Human security: the budget

Given the National Security Strategy emphasis on “free enterprise”, it is not surprising that the Bush administration would both analyze human security and deliver government services for human security under a “free enterprise” model. In response to the Bush administration plan for a third consecutive year of tax cuts that are largely for the wealthy and for corporations, eight Nobel laureates and a hundred other eminent economists wrote in an open letter that the plan’s “purpose is a permanent change in the tax structure and not the creation of jobs and growth in the near-term… Passing these tax cuts will worsen the long-term budget outlook, adding to the nation’s project chronic deficits. This fiscal deterioration will reduce the capacity of the Government to finance Social Security and Medicare benefits as well as investments in schools, health, infrastructure, and basic research.”[8] Nobel Prize winner Daniel McFadden characterized the Bush budget as a “weapon of mass destruction aimed at middle-income households”.[9]

A June 2003 analysis of Congressional Budget Office data by Citizens for Tax Justice finds that “one out of every three dollars the federal government spends this year outside of the self-funded Social Security system will be paid for by borrowing. This will be the highest share of deficit-financed spending since World War II.” (By contrast, the Clinton administration borrowed 6% of what it spent.) The Bush administration and its putatively fiscal “conservatives” in Congress are seeking tax cuts that will “saddle our children with an additional USD 10 trillion in debt just ten years from now”.[10] This debt will further decrease the already weakened ability of state and local governments to deliver basic human services in health, education and public safety.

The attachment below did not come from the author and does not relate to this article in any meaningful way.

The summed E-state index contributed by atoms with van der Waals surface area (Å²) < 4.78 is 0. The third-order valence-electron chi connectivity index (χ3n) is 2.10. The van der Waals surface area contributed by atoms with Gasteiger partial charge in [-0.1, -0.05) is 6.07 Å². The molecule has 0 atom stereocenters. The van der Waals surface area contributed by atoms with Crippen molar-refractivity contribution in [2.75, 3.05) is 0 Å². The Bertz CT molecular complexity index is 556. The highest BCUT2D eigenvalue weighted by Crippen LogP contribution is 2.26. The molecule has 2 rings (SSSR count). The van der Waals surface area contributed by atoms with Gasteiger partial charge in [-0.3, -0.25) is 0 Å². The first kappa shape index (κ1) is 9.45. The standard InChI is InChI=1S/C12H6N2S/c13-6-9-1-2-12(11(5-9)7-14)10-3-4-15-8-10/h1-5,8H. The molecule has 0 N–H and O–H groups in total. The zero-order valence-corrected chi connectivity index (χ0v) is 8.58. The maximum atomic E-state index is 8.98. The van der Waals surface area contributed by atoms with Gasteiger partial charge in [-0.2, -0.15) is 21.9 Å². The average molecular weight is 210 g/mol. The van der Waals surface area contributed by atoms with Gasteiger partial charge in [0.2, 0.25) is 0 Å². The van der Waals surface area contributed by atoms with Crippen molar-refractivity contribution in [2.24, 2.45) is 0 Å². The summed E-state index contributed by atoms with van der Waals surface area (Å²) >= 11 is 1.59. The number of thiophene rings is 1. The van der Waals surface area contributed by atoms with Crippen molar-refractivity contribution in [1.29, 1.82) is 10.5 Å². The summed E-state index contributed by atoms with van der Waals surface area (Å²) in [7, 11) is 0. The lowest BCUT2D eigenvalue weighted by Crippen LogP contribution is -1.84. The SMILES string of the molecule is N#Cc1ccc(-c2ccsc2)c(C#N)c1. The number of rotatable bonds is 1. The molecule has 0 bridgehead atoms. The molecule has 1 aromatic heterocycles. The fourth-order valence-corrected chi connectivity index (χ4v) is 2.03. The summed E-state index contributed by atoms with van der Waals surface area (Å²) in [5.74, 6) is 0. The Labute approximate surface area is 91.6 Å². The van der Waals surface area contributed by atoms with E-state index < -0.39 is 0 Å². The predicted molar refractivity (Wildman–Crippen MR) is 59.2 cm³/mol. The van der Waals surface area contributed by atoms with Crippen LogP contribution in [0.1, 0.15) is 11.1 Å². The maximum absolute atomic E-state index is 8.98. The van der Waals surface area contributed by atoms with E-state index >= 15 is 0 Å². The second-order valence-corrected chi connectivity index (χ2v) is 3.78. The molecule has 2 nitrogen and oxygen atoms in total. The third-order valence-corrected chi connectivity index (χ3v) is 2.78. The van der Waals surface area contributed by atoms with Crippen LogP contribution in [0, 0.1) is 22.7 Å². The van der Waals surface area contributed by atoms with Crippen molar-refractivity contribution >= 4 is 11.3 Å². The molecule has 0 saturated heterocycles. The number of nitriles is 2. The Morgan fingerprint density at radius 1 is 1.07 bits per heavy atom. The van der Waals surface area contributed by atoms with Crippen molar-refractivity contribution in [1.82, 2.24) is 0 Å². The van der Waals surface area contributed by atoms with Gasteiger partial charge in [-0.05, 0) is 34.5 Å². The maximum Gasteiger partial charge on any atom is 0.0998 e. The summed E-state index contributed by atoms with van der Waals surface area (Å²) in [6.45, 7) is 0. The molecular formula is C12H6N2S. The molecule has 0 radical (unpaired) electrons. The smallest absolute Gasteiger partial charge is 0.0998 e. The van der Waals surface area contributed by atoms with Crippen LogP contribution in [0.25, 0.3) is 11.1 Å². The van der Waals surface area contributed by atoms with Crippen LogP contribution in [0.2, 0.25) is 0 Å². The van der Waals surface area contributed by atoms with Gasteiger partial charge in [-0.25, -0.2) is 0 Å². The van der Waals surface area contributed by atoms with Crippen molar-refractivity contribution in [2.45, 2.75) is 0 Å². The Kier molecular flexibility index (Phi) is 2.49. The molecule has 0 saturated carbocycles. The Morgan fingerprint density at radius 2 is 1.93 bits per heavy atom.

Sheltering corporate criminals

Nevertheless, the US Congress continues to dole out corporate tax subsidies and tax shelters, so that “this year corporate taxes as a percent of US profits will fall to well under 15% - probably only about a third of the statutory corporate rate of 35%.”[11] Indeed, even corporate criminals, such as WorldCom/MCI, continue to seek billions of dollars of tax relief from the US Treasury.

Although during the Bush administration “jobs have not fallen for so long” since the federal government began keeping payroll statistics in 1939, with 2.4 million payroll jobs lost since March 2001, the Congress has not seen fit to extend the duration of federal unemployment benefits. Many of the unemployed lost their jobs due to corporate “outsourcing” and a shift in production and services abroad. The Congressional Budget Office estimates that the ten-year cost of extending current corporate tax breaks will be USD 2.1 trillion. In contrast, the Congress has refused to extend benefits for the unemployed, who currently lose their benefits after 26 weeks of unemployment. This is in spite of the fact that the federal unemployment insurance trust fund contains USD 20 billion, more than enough to extend benefits to the growing number of long-term unemployed.

Disguising human insecurity